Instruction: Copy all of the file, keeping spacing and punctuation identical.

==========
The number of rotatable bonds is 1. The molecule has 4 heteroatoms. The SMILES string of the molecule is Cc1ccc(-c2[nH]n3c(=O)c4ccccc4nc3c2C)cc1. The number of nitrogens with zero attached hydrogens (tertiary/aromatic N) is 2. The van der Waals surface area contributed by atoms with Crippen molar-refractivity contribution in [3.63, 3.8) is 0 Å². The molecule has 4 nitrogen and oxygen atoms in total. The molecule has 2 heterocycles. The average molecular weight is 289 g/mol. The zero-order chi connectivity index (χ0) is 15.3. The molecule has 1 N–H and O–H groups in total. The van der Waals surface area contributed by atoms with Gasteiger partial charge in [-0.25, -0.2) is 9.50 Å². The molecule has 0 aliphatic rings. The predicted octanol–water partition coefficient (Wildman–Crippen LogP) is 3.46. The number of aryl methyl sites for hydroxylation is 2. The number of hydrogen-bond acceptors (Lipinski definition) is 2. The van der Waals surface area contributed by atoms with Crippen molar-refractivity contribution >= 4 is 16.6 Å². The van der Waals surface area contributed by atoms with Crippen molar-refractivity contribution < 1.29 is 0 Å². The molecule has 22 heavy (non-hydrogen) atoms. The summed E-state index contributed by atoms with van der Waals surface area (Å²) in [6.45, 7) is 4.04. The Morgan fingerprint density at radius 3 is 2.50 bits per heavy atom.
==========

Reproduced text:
The number of rotatable bonds is 1. The molecule has 4 heteroatoms. The SMILES string of the molecule is Cc1ccc(-c2[nH]n3c(=O)c4ccccc4nc3c2C)cc1. The number of nitrogens with zero attached hydrogens (tertiary/aromatic N) is 2. The van der Waals surface area contributed by atoms with Crippen molar-refractivity contribution in [3.63, 3.8) is 0 Å². The molecule has 4 nitrogen and oxygen atoms in total. The molecule has 2 heterocycles. The average molecular weight is 289 g/mol. The zero-order chi connectivity index (χ0) is 15.3. The molecule has 1 N–H and O–H groups in total. The van der Waals surface area contributed by atoms with Gasteiger partial charge in [-0.25, -0.2) is 9.50 Å². The molecule has 0 aliphatic rings. The predicted octanol–water partition coefficient (Wildman–Crippen LogP) is 3.46. The number of aryl methyl sites for hydroxylation is 2. The number of hydrogen-bond acceptors (Lipinski definition) is 2. The van der Waals surface area contributed by atoms with Crippen molar-refractivity contribution >= 4 is 16.6 Å². The van der Waals surface area contributed by atoms with Crippen molar-refractivity contribution < 1.29 is 0 Å². The molecule has 22 heavy (non-hydrogen) atoms. The summed E-state index contributed by atoms with van der Waals surface area (Å²) in [6.45, 7) is 4.04. The Morgan fingerprint density at radius 3 is 2.50 bits per heavy atom.